Research Methods

Web-Based Recruitment and Survey Methodology to Maximize Response Rates from Followers of Popular Diets: the Adhering to Dietary Approaches for Personal Taste (ADAPT) Feasibility Survey.

BACKGROUND: Although there is interest in popular diets such as vegan and vegetarian, Paleo, and other "whole food" diets, existing cohort studies lack data for these subgroups. The use of electronic data capture and Web-based surveys in nutrition research may be valuable for future studies by allowing targeting of specific dietary subgroups.
OBJECTIVE: The aim was to perform a Feasibility Survey (FS) to assess the practicality of Web-based research methods to gather data and to maximize response rates among followers of popular diets.

Web-Based Recruitment and Survey Methodology to Maximize Response Rates from Followers of Popular Diets: the Adhering to Dietary Approaches for Personal Taste (ADAPT) Feasibility Survey.

BACKGROUND: Although there is interest in popular diets such as vegan and vegetarian, Paleo, and other "whole food" diets, existing cohort studies lack data for these subgroups. The use of electronic data capture and Web-based surveys in nutrition research may be valuable for future studies by allowing targeting of specific dietary subgroups.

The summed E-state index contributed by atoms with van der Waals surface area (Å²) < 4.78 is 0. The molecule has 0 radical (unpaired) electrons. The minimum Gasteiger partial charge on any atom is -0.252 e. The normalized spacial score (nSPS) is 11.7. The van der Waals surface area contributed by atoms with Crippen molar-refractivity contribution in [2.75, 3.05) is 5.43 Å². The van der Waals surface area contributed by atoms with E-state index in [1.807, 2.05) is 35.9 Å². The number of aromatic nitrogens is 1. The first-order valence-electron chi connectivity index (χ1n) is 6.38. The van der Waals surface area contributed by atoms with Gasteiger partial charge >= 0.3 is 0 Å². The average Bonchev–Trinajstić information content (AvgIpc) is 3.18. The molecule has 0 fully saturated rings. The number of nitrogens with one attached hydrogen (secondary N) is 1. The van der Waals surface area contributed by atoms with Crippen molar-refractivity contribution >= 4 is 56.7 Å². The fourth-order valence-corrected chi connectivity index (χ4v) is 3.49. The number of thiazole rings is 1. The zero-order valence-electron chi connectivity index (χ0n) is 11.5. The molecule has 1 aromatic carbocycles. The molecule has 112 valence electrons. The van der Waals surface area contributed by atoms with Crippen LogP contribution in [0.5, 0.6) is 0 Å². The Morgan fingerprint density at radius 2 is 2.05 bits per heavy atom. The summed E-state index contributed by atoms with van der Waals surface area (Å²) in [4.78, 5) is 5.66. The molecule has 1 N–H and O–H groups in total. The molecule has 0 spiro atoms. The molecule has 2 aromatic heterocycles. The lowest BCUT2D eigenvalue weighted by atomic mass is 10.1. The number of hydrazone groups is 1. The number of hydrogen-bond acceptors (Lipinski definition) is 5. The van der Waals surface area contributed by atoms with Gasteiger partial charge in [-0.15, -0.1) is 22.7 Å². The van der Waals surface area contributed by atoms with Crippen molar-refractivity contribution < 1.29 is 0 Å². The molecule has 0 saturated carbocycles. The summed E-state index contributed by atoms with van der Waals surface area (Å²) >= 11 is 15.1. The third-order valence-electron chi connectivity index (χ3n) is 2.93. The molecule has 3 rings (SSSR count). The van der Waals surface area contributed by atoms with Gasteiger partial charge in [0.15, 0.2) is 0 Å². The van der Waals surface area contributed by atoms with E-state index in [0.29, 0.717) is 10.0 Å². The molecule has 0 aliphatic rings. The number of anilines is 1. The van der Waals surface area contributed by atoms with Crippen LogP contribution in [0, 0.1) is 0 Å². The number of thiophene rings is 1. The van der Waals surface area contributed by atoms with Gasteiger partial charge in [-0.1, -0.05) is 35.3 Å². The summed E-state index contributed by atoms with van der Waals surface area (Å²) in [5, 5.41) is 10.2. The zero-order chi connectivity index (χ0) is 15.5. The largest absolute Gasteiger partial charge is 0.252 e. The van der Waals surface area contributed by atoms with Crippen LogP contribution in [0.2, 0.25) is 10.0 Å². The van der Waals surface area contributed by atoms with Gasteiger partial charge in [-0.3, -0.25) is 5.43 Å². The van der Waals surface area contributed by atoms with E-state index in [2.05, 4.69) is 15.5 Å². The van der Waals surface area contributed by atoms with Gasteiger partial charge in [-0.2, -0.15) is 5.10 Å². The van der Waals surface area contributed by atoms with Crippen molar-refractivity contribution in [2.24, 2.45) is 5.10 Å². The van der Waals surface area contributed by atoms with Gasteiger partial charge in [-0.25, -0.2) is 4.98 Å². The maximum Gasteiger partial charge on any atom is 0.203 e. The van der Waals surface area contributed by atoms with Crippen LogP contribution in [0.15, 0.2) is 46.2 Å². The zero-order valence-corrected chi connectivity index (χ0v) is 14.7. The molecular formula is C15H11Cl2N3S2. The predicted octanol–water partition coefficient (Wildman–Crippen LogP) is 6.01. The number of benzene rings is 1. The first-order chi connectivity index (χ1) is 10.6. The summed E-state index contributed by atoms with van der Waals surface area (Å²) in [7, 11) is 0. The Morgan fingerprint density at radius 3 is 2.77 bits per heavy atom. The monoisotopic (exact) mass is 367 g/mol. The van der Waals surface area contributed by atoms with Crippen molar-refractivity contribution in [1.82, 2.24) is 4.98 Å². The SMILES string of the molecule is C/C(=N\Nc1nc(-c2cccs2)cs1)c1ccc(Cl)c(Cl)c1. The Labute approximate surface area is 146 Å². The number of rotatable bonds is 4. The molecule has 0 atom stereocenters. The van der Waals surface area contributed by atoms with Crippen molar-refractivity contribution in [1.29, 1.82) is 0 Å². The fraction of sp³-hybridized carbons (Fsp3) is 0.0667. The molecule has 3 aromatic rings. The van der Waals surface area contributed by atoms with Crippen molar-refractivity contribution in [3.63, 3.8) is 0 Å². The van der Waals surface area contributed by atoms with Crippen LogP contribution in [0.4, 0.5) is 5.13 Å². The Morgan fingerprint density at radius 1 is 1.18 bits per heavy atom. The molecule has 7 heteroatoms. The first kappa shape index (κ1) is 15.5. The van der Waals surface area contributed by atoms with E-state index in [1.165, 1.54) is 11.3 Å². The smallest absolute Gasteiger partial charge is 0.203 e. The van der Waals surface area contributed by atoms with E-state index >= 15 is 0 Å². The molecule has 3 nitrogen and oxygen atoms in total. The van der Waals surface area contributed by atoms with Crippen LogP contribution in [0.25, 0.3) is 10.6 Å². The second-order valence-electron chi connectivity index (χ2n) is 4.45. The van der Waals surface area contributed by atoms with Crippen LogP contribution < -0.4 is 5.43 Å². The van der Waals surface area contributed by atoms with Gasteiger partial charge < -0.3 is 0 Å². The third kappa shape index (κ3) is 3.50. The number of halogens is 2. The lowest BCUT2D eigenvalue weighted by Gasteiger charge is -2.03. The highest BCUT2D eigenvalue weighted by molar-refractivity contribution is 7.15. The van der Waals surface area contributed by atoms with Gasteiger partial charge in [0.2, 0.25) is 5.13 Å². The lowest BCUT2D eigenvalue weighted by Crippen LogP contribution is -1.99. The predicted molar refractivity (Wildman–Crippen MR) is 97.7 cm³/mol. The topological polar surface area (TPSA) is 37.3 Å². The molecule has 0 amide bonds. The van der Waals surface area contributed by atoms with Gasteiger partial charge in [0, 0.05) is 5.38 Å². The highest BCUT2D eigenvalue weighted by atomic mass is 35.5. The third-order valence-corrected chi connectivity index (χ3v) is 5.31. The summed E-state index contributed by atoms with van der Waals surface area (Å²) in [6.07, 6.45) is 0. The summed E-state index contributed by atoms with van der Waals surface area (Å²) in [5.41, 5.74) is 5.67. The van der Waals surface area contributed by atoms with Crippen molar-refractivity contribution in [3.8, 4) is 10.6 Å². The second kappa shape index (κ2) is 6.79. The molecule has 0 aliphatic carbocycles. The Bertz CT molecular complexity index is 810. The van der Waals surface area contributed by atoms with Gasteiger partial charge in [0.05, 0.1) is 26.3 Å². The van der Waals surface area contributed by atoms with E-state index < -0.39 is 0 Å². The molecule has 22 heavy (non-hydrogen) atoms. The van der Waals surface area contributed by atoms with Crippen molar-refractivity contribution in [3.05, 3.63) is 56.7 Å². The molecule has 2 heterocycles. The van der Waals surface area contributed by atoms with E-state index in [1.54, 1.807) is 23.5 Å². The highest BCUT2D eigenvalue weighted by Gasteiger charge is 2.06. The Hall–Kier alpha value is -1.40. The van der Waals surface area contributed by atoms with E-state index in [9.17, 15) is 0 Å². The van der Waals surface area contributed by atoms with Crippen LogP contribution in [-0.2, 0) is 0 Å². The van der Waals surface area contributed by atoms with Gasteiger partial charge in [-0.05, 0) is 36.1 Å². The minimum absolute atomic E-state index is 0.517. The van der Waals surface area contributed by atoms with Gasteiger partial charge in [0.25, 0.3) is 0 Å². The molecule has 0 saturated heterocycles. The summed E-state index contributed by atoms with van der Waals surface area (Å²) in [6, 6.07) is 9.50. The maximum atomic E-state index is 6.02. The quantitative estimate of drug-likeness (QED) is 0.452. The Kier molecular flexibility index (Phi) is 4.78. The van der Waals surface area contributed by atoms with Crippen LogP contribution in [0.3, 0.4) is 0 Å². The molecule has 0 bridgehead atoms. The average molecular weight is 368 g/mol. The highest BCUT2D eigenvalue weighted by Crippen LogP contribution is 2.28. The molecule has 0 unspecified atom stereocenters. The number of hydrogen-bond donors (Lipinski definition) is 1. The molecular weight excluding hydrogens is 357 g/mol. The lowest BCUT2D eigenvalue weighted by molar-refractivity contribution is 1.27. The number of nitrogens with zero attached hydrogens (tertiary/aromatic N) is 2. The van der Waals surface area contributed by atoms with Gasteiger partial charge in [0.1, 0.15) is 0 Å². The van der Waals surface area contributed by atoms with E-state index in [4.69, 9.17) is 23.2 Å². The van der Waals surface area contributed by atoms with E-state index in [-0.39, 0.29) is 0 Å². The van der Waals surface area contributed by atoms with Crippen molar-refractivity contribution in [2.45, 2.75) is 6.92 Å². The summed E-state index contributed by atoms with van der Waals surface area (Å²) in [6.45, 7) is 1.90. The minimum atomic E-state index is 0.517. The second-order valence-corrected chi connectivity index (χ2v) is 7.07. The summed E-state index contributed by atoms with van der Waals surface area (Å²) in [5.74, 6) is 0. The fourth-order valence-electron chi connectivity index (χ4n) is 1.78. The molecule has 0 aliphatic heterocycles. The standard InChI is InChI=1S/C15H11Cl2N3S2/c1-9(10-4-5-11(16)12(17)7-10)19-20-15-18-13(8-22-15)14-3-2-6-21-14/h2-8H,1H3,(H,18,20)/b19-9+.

OBJECTIVE: The aim was to perform a Feasibility Survey (FS) to assess the practicality of Web-based research methods to gather data and to maximize response rates among followers of popular diets.

Untold nutrition.

Nutrition is generally investigated, and findings interpreted, in reference to the activities of individual nutrients. Nutrient composition of foods, food labeling, food fortification, and nutrient recommendations are mostly founded on this assumption, a practice commonly known as reductionism. While such information on specifics is important and occasionally useful in practice, it ignores the coordinated, integrated and virtually symphonic nutrient activity (wholism) that occurs in vivo.

Untold nutrition.

Nutrition is generally investigated, and findings interpreted, in reference to the activities of individual nutrients. Nutrient composition of foods, food labeling, food fortification, and nutrient recommendations are mostly founded on this assumption, a practice commonly known as reductionism. While such information on specifics is important and occasionally useful in practice, it ignores the coordinated, integrated and virtually symphonic nutrient activity (wholism) that occurs in vivo.

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